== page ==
Despite the best efforts of the hiring manager, it is inevitable that businesses will wind up with one or more employees that just seem to be negative all of the time. Negative affect is the psychological term for an individual that views the world as a glass half empty, with a crack in the side and slow leak. These individuals often see themselves as the victim in a given situation, spending much of their time complaining about how hard they work, how much pressure is on them, and how nobody understands how hard things are for them. It is unrealistic to hope for an office filled with optimistic, happy-go-lucky individuals, so effectively leaders should be prepared with a tool bag of strategies to handle these negative employees. As tempting as it may be, negative behaviors should not be written off as just a part of who the person is, as they can quickly lead to a loss of productivity and work engagement in the employees interacting with them.
By actively working with both the negative employees and their colleagues, managers can proactively work to prevent potential difficulties and model positive professional behaviors. One of the most effective strategies for curbing negative behaviors is to not accept excuses. Individuals with negative affect will often wallow in excuses, as if nothing is ever their fault.
Their negative attitude is obviously the result of someone put them under extreme pressure, or events in their personal lives that they have no control over. They will cling to the notion that their attitude is in fact forced on them, and that they should have no accountability for the effect their attitude has on others.
As uncomfortable as it can be for managers to open up this line of discussion, it is important that negative employees are reminded that they are in fact in control of their own emotional responses and the ways in which they express them.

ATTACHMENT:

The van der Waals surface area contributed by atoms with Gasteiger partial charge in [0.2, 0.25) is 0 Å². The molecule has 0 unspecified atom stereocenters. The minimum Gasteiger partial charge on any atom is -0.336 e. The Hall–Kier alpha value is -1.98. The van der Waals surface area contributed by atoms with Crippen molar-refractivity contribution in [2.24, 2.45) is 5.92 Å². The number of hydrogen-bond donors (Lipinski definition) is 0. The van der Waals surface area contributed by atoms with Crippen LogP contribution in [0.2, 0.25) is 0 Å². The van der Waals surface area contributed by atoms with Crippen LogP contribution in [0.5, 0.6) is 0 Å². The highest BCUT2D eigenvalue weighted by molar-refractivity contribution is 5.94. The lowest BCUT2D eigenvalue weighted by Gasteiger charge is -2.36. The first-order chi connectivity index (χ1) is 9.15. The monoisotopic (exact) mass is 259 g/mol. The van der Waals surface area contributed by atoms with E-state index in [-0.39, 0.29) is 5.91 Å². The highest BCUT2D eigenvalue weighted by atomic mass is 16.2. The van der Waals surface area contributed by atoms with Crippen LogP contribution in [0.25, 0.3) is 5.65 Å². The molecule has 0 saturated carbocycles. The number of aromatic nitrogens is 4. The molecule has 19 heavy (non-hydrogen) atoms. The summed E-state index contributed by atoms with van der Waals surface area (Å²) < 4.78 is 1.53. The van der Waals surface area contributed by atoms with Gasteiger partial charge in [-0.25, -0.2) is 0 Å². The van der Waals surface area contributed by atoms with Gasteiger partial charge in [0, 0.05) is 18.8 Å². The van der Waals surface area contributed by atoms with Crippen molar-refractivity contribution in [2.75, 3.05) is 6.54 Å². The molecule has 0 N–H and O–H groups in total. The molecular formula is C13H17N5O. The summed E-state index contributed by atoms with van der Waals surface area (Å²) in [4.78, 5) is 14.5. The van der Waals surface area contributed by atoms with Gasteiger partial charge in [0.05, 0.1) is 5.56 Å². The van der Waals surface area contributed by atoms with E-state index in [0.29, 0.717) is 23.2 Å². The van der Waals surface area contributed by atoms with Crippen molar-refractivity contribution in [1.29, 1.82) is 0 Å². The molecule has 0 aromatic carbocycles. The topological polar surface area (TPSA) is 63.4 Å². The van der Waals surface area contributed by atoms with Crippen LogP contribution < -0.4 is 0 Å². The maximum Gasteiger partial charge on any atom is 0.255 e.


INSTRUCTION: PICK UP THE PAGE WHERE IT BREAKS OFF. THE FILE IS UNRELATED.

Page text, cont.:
An effective leader must walk the fine line between showing sympathy and support for the employee, without making it seem as if their behavior is acceptable. The negative employee should be gently reminded that it is their responsibility to maintain professional behavior regardless of how they are feeling.
An excellent way to reinforce the need for positive attitudes is to sit down with the negative employee and have them actively work to develop a plan of action to change their behavior.
It is important that they are given concrete goals to work toward, such as approaching management with complaints instead of their colleagues or making an effort to follow up every negative statement with a positive one.
Most importantly, for the mental health of the colleagues the individual works with, they should be given a timeline during which they are expected to make noticeable progress, with periodic meetings with management to assess.
Some individuals will remain so ingrained in their negative affect that they will see attempts to improve their behavior as a direct personal attack and will make no effort to improve their attitude.
Although it is unfortunate, for the sake of the mental health, productivity, and engagement of the remainder of the workforce, these employees may need to be let go.
Head of Training and Development